I think philanthropy as a field is evolving on the continent. Various Pan-African support networks have been established. As a continent we are evolving in the sense that people give a lot for social purposes, but for some reason their giving is not appreciated -currently we have APN and other regional networks that are ready to take up the role of promoting its value. APN is now bringing up these issues and I believe it is important to have a strong narrative about the different ways the African continent is giving and to empower our local people on strategic giving within the continent. In this, we will ensure that communities do not only become recipients but also contributors into their own development.
In your work, how are you addressing the power structures that perpetuate poverty and marginalization in your country or on the continent?
From where I am sitting and from my organization’s perspective, we want to see a better Africa; we want to see poverty being alleviated in Africa. We choose to work with the people by sensitizing them, by mobilizing them so that they can realize their potential. I believe so much in local empowerment, for there to be a true development people cannot continue to be passive in the process but they have to participate to build a durable development. We have also chosen to work on the area of policy around Africa because sometimes we may not be in the right place partly because the decisions we make, even the various policies that we implement are developed somewhere else and are only coming to Africa to be implemented. What we want is to be people centric and to develop policies that reflects the wishes of the people as well as build communities that can act for themselves, where necessary. We also want communities to participate actively in the development processes and that will help is addressing power imbalance. In Tanzania, we are driven by a philosophy that for there to be a durable development people have to be involved. FCS is championing this cause by encouraging active participation of locals in the development process.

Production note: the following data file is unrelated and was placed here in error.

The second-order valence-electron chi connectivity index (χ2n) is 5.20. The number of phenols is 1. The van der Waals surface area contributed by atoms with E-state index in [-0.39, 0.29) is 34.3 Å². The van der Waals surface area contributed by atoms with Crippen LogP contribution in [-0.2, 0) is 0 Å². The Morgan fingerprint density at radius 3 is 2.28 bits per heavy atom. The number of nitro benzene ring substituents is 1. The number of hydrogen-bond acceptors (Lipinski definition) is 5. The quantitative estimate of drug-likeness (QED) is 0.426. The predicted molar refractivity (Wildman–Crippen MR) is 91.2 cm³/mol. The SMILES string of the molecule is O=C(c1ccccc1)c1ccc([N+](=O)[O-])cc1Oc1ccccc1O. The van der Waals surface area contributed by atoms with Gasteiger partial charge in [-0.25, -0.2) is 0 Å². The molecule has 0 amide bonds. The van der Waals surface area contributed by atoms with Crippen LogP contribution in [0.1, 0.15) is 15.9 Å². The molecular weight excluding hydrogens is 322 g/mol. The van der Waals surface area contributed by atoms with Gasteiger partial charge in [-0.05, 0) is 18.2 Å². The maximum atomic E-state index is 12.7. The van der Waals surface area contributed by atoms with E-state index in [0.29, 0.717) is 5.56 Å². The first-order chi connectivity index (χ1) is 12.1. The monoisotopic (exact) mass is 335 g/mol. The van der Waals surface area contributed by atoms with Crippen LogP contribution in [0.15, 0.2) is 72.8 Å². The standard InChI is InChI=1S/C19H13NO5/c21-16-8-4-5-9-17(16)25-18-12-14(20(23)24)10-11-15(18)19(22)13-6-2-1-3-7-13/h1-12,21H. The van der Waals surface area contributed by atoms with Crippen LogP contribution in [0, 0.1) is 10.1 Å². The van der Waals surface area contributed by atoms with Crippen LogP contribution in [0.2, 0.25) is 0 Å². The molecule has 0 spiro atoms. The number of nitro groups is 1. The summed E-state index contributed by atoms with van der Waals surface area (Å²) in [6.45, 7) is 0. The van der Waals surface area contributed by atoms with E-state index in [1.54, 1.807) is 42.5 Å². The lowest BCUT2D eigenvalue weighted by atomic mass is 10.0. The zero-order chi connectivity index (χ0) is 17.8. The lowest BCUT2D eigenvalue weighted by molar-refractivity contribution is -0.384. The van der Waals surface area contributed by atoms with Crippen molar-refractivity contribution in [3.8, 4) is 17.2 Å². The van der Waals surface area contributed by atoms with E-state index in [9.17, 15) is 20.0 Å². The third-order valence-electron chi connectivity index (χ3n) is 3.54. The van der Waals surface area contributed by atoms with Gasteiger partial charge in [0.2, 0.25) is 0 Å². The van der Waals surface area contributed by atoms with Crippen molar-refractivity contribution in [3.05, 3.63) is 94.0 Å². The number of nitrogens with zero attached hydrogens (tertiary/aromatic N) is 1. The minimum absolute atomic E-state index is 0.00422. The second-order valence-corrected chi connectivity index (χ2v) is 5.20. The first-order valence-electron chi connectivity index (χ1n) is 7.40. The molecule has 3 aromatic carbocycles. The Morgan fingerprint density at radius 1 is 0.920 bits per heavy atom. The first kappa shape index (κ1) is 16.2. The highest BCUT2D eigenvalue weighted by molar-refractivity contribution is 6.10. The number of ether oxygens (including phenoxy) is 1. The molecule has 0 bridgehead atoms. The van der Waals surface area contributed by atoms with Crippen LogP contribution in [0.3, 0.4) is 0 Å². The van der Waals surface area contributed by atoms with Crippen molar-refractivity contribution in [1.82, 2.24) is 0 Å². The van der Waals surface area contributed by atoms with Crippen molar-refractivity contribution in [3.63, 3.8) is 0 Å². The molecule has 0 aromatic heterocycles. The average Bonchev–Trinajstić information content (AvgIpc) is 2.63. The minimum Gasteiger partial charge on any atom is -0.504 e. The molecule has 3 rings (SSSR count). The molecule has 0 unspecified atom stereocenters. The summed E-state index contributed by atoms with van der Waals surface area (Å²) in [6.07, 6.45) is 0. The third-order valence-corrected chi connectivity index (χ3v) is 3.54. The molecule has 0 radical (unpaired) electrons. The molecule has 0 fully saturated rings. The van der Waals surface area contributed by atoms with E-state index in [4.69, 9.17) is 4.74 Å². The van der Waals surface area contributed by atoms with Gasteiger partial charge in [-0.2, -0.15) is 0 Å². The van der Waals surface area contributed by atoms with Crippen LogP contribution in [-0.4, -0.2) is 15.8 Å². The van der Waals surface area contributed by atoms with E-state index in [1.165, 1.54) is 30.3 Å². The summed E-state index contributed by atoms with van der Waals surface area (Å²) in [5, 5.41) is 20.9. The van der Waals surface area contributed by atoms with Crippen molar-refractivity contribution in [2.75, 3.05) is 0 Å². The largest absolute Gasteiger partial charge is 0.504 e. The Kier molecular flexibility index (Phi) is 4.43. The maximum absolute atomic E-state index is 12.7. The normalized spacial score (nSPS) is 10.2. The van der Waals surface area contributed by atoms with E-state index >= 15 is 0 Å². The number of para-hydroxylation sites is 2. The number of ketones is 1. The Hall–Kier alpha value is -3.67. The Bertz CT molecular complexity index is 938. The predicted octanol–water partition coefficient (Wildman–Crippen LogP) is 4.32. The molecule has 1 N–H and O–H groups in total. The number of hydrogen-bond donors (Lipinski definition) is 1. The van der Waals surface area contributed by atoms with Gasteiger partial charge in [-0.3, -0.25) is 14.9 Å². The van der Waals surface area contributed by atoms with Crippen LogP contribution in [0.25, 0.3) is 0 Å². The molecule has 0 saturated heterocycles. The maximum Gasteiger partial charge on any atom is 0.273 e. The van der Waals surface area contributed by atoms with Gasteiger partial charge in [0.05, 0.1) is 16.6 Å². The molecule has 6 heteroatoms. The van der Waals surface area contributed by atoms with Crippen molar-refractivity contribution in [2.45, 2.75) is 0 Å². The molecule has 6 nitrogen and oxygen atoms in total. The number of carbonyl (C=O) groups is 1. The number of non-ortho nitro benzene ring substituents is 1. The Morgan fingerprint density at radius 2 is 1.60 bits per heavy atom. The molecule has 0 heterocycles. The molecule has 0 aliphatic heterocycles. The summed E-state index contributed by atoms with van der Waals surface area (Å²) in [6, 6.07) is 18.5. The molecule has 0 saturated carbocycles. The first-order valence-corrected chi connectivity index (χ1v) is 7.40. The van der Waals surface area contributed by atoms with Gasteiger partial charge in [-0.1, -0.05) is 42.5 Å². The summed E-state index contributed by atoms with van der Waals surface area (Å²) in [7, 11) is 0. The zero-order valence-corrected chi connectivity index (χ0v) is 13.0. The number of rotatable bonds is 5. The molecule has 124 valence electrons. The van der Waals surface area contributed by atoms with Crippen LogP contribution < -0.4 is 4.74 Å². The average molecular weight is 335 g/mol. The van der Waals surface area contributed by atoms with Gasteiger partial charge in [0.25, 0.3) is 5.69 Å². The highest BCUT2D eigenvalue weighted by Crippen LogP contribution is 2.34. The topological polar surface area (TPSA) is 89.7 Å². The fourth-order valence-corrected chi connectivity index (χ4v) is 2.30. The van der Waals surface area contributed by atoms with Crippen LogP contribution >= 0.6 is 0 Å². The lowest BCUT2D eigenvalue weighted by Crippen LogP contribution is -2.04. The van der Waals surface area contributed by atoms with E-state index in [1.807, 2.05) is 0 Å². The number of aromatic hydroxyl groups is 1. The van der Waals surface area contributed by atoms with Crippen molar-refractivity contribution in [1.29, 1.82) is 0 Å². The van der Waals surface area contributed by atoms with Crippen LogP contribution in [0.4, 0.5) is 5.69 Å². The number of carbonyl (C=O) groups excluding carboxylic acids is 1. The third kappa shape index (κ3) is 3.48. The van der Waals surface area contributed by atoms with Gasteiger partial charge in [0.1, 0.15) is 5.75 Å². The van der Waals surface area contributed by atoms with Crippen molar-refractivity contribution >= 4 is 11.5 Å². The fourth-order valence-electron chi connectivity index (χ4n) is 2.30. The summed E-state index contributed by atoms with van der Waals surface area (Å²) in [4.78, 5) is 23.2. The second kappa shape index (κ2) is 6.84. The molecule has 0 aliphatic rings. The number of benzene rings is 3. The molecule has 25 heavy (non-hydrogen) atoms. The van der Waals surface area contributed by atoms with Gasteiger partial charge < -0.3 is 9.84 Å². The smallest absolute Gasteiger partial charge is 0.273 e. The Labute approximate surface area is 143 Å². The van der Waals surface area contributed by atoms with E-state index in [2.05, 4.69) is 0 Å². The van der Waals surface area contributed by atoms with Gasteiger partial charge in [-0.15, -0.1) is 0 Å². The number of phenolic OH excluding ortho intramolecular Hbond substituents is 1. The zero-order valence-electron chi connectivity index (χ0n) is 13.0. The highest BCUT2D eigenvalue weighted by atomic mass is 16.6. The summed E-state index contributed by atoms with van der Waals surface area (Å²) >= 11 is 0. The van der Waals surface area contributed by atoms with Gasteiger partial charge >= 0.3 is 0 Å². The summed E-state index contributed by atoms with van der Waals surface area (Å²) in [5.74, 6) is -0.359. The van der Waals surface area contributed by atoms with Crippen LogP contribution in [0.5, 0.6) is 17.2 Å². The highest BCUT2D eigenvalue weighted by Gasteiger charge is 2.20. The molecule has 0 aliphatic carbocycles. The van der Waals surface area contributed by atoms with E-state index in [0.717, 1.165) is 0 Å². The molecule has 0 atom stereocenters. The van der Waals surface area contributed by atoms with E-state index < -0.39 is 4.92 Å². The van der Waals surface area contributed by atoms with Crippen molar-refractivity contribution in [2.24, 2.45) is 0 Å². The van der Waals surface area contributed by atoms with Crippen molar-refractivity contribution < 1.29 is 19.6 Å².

Dependency on external funders, including international NGOs, reinforces a perception that many organisations are disconnected from their roots, have no obvious impact, and have no long-term viability. In a changing development landscape, what are some of the strategies you are exploring an institution for sustainability?
We know that to be sustainable depending on foreign aid is not a permanent solution to our problems. We are focusing on the legislative framework so that those that are giving (for both the individual and the corporates) can find either some incentive or get tax relief in future. We also realize that for people to give we need to build a strong narrative on why they need to give. Thus, changing of mindset and changing of culture is also what we are trying to do. We are the champions working with communities so that we mobilize our people in local giving. At our institution, we have different ways in which we mobilize resources; our staff are contributing 1% from their salaries for the sustainability of the organization. We also have staff dedicating some of their time to income generating activities as well. Learning from our colleagues in the sector, we have setup a subsidiary entity that focus on income-generation and at some point, they will be ploughing back the profit into the Foundation for it to continue to be sustainable. It is not easy, but we have started somewhere making steps in the right direction to generate our own resources for pushing our own agenda.
What is an inspiring quote that you would like to share?We have a saying in Kiswahili and it can be translated into English to say, “We give by our hearts”. For me this is very important because even for the money that we receive from outside Africa there are people who are giving back to the society and not because they have so much wealth but because they are moved by a cause. With that saying, I believe that in Africa, we are united by our philosophy of togetherness, that should make us recognize that we need to give so that we move forward together. By using the wisdom from this saying at the continent level and at the country level, we need to continue giving not because we have so much wealth but because we want to see our countries getting better and even the continent getting better.